Are you a Digital Strategist or just a wannabe Online Marketer?

With the surge in popularity of online retail adoption, and online software-as-a-service, the buzz of digital marketing has peaked considerably in the last couple of years. And as with anything that gains popularity every man and his dog are claiming to be digital marketing experts and digital strategist. In this article I will outline why there is an influx of so called online marketing experts and how to differentiate between a real digital strategist from a wannabe online marketer.  A great example of a website that does digital marketing in real estate very well is RealestateMY .

It’s a known fact that information about digital marketing is all over the internet, and if someone were to read everything they would surely go insane from the sheer mass of information overload.

But because of this everybody from your high school drop out, to the 30 year marketing veteran are claiming to be experts in the field of digital marketing. They are using an arsenal of buzz words including seo, social media, mocial and BIG data without have any experience in them except for having read an article about it on mashable (no offence to mashable, they have an awesome blog).

To be a real digital strategist in this day and age, you have to have done more than just read a couple of articles online. Digital marketing is an evolving beast, and the best way to progress up the digital marketing ladder is through trial and error.

Experience and accomplishments are key to being a real digital strategist that has applied a digital strategy, got their hands dirty, and produced a result. Whether good or bad it is still an experience that can be learnt from. This is where you separate the boys from the men.

 

From my experience a good digital strategist would have:

  •  Used data from analytics to understand user behaviour, and used insights from this data to make informed decisions about optimisation.
  • Optimised revenue channels by testing, measuring and scaling strategies that have worked positively.
  • Built business process around the experiences and insights from executing different digital strategies.
  • Have experience with many different tools and technology and have integrated solutions together for overall performance enhancement.
  • Be entrenched in the data and be able to report of all the important metrics that are important for business growth.

The problem with finding good talent these days, is that its hard to differentiate between the real digital strategist and the wannabe online marketers. When searching for your next digital marketing hire, ask about their experience and accomplishments, rather than how much they know about digital marketing.

No matter how  much someone has read about digital marketing, or how many years of traditional marketing experience they have, nothing in any article will ever prepare an individual to be a great digital strategist.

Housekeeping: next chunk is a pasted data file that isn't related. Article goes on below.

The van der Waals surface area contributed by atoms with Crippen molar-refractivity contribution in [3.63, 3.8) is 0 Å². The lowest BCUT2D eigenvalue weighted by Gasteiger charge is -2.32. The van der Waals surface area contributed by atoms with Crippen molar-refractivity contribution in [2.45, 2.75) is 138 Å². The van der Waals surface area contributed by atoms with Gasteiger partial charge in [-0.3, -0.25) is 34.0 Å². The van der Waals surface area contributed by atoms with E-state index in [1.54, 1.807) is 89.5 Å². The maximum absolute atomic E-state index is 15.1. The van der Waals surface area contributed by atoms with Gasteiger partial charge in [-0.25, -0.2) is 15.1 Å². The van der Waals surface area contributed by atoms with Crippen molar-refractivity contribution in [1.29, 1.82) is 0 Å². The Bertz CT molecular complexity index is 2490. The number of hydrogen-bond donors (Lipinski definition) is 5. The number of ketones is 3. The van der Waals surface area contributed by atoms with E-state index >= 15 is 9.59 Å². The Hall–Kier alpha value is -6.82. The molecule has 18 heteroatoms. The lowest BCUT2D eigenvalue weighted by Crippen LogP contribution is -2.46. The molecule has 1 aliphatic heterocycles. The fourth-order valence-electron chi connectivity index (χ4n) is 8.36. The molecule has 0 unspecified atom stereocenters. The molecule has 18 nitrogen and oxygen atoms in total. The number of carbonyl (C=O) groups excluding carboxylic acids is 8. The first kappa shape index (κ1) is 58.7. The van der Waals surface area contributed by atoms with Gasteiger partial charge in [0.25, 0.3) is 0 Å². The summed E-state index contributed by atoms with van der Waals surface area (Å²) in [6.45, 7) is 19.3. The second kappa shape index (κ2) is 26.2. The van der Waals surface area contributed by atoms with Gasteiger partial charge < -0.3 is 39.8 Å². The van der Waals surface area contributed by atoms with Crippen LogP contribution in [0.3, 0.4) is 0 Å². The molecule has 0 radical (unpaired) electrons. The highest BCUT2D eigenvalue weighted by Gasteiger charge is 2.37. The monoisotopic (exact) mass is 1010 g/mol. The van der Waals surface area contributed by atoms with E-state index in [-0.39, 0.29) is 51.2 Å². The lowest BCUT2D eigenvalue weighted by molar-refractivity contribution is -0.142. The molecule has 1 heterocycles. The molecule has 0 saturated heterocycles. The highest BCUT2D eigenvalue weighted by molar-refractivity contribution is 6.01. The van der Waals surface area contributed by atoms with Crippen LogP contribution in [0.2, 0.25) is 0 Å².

True digital strategist are produced from a variety of experiences and accomplishments, whether it being from experimenting with digital channels or analysing trends in data.

But is saying this everyone needs some place to start, and my advice is to selectively read good articles from accomplish digital strategist and get your hands dirty by experimenting with different strategies with the aim of accomplishing something.

 

How to do a major rebrand and keep your website’s SEO rankings

As many of you may know we recently rebranded mooo.com.au to tinyme.com.au. The reason for the rebrand was quite simple, we were expanding overseas and did not have a mooo.com or mooo.co.uk.

 

So as the head of SEO I was tasked with planning and managing the “SEO” transition from mooo to tinyme. In a nutt shell I successfully (with a lot of sweat) recovered all our SEO rankings in 8 days after the major domain name transition.

 

The first 3 days after the transition our rankings dropped from page 1s to page 7s, which was quite bad seeing as most people don’t browse past the 1st page of search engine results. So as you can imagine it was a very stressful couple of days for me.

 

So I would like to share the steps I took in doing the transition, so anyone thinking of doing a rebrand in the future will have something to refer to. But before you start this process remember to benchmark your current rankings so you have something to refer to after the transition.

 

Step 1

Before you switch your site over, generate an xml site map of your current site.

 

Step 2

Identify all the external links that are going to your current website URL. This is to help you identify links which you can manually change to your new domain URL.

 

Step 3

Using 301 redirects (permanent redirects) make sure every URL from your current domain is redirected to your new domain. This is usually done in the server.

 

Step 4

Using your list of external links to your site, and if possible, contact the site owners who have existing links to your site, and get them to change the links to your new site URL. Its always better to have a direct link to your new site rather than a redirect.

 

Step 5

Revise your robots.txt file to make sure you disallow all pages and folders you do not want crawled by the search engines.

 

Step 6

Go to your Google Webmaster Tools account and add your new domain, then go onto the Bing Webmaster Center and do the same.